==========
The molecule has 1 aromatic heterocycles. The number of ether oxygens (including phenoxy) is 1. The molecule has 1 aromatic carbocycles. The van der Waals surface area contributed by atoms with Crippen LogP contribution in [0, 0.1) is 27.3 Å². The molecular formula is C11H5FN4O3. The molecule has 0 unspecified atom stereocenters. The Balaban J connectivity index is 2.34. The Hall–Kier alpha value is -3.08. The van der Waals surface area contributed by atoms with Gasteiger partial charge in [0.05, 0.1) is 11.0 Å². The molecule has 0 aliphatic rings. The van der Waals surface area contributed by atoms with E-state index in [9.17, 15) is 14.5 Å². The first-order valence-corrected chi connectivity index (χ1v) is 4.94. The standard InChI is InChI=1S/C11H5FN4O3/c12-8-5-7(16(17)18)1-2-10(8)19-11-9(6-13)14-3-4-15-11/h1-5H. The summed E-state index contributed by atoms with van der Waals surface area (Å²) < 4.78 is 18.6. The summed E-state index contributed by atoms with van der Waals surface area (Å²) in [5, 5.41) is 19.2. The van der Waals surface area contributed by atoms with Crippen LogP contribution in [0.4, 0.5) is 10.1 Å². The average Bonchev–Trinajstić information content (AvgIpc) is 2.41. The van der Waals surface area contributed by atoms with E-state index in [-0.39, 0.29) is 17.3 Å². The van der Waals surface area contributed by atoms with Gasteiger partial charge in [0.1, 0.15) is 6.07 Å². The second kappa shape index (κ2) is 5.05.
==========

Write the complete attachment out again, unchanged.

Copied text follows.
The molecule has 1 aromatic heterocycles. The number of ether oxygens (including phenoxy) is 1. The molecule has 1 aromatic carbocycles. The van der Waals surface area contributed by atoms with Crippen LogP contribution in [0, 0.1) is 27.3 Å². The molecular formula is C11H5FN4O3. The molecule has 0 unspecified atom stereocenters. The Balaban J connectivity index is 2.34. The Hall–Kier alpha value is -3.08. The van der Waals surface area contributed by atoms with Gasteiger partial charge in [0.05, 0.1) is 11.0 Å². The molecule has 0 aliphatic rings. The van der Waals surface area contributed by atoms with E-state index in [9.17, 15) is 14.5 Å². The first-order valence-corrected chi connectivity index (χ1v) is 4.94. The standard InChI is InChI=1S/C11H5FN4O3/c12-8-5-7(16(17)18)1-2-10(8)19-11-9(6-13)14-3-4-15-11/h1-5H. The summed E-state index contributed by atoms with van der Waals surface area (Å²) < 4.78 is 18.6. The summed E-state index contributed by atoms with van der Waals surface area (Å²) in [5, 5.41) is 19.2. The van der Waals surface area contributed by atoms with Crippen LogP contribution in [0.4, 0.5) is 10.1 Å². The average Bonchev–Trinajstić information content (AvgIpc) is 2.41. The van der Waals surface area contributed by atoms with E-state index in [-0.39, 0.29) is 17.3 Å². The van der Waals surface area contributed by atoms with Gasteiger partial charge in [0.1, 0.15) is 6.07 Å². The second kappa shape index (κ2) is 5.05.